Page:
People who end up in immigration courts aren't afforded the same rights as defendants in state and federal courts. The Department of Justice is contesting a lawsuit filed against it, the Department of Homeland Security and the Department of Health and Human Services, regarding the lack of right to counsel for juveniles in immigration courts. The suit was filed by the American Civil Liberties Union as well as immigrant rights groups on behalf of 14 juveniles (several under 5 years old.)
The plaintiffs contend that the right to counsel in immigration courts is guaranteed by the Constitution, and the government must provide attorneys for children who can't afford them. The DOJ has argued that this right to government-provided counsel for those in immigration courts is not covered in the Constitution, and it would cause "potentially enormous taxpayer expense."
Children Are Up Against Powerful Forces in Immigration Courts
Kids find themselves in immigration court for things like allegedly overstaying their visas or entering the country illegally. They are going up against DHS attorneys and judges with only the assistance of an interpreter, which most need.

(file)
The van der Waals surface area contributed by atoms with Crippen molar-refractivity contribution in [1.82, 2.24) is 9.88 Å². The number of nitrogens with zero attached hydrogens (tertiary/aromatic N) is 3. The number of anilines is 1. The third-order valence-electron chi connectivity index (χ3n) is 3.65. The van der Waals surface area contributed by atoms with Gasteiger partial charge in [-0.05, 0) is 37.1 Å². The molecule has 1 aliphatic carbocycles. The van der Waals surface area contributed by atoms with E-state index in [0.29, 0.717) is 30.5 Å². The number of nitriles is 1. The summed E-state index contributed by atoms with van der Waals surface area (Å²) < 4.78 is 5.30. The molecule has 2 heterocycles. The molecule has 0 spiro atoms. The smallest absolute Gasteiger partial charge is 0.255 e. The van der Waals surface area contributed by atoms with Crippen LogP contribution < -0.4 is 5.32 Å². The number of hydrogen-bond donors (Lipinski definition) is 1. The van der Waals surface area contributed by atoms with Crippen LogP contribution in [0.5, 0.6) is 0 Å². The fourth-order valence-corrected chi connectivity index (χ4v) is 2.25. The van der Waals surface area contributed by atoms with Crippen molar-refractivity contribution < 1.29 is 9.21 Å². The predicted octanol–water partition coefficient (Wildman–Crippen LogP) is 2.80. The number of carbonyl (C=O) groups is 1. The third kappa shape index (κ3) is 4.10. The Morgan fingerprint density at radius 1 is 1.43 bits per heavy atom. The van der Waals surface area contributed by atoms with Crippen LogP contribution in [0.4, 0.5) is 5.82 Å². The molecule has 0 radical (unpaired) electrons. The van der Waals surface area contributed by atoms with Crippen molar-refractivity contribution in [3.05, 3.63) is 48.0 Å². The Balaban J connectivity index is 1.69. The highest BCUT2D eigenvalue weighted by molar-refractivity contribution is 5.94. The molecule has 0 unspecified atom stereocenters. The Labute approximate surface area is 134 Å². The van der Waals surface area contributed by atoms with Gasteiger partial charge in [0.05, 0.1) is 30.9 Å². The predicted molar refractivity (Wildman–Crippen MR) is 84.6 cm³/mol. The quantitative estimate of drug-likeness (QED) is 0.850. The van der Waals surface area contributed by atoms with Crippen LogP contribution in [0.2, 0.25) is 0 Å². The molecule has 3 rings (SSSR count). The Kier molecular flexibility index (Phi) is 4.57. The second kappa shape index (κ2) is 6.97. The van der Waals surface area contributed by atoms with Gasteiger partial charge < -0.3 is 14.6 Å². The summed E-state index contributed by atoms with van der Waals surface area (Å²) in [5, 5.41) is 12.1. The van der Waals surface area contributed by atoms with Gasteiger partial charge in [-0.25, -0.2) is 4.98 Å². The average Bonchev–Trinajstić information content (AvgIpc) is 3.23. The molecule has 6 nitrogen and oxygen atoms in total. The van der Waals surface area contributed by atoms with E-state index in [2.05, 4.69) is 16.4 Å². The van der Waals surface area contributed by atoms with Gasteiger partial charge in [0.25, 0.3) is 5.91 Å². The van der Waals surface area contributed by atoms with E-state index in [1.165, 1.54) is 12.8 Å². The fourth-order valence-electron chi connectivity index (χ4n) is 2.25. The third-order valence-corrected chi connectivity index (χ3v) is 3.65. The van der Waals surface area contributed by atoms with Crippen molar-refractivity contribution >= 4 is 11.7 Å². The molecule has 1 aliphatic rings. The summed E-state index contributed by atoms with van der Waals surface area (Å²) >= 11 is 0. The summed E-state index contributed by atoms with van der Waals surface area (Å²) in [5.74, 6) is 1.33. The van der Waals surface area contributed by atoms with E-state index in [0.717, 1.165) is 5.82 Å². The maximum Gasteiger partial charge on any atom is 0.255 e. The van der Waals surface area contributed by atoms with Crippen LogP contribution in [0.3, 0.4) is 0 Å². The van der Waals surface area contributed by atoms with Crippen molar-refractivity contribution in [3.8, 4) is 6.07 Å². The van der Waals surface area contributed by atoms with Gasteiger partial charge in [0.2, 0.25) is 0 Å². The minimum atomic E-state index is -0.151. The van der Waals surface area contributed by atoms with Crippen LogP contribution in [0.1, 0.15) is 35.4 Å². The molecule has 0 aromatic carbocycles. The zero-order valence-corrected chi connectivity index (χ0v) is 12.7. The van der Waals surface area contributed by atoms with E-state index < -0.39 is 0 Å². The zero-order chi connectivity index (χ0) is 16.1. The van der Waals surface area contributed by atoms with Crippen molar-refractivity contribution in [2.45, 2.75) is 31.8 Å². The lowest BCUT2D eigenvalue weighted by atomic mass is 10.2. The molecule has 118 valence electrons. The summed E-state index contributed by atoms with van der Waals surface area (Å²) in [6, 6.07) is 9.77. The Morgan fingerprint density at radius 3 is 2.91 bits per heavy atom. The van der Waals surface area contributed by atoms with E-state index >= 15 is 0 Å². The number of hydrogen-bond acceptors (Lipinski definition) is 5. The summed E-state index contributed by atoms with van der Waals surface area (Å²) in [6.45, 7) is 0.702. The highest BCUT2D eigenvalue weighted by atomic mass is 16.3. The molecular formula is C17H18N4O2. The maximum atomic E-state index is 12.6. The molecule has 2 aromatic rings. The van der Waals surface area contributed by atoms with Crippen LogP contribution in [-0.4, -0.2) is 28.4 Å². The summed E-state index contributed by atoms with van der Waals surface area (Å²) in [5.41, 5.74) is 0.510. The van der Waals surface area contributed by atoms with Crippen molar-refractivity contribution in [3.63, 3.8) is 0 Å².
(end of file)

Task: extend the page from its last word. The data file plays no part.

The plaintiffs argue that it's too easy for a judge to ask questions in such a way that can cause children to speak against their own best interests. Senate Minority Leader Harry Reid, in arguing for legislation that would require government-appointed counsel for these children, told a story about a 5-year-old girl brought into an immigration court who "was unable to answer any questions that the judge asked her except for the name of her doll."
Fewer Than Half of Kids in Immigration Courts Have Attorneys
Some juveniles receive the assistance of attorneys provided by pro bono organizations and, in some cases, with the DOJ's help. However, according to the DOJ's own data, only about 42 percent of unaccompanied children in immigration courts between July 2014 and December 2015 had an attorney. In many cases, as those supporting changes to the law point out, these children have come to the U.S. to escape violence and even torture.
While this case involves particularly vulnerable kids, anyone who has to go to court to face immigration-related charges or deportation proceedings should retain an experienced immigration attorney. It's essential to have someone who will protect your rights, present your case and help you understand your legal options.
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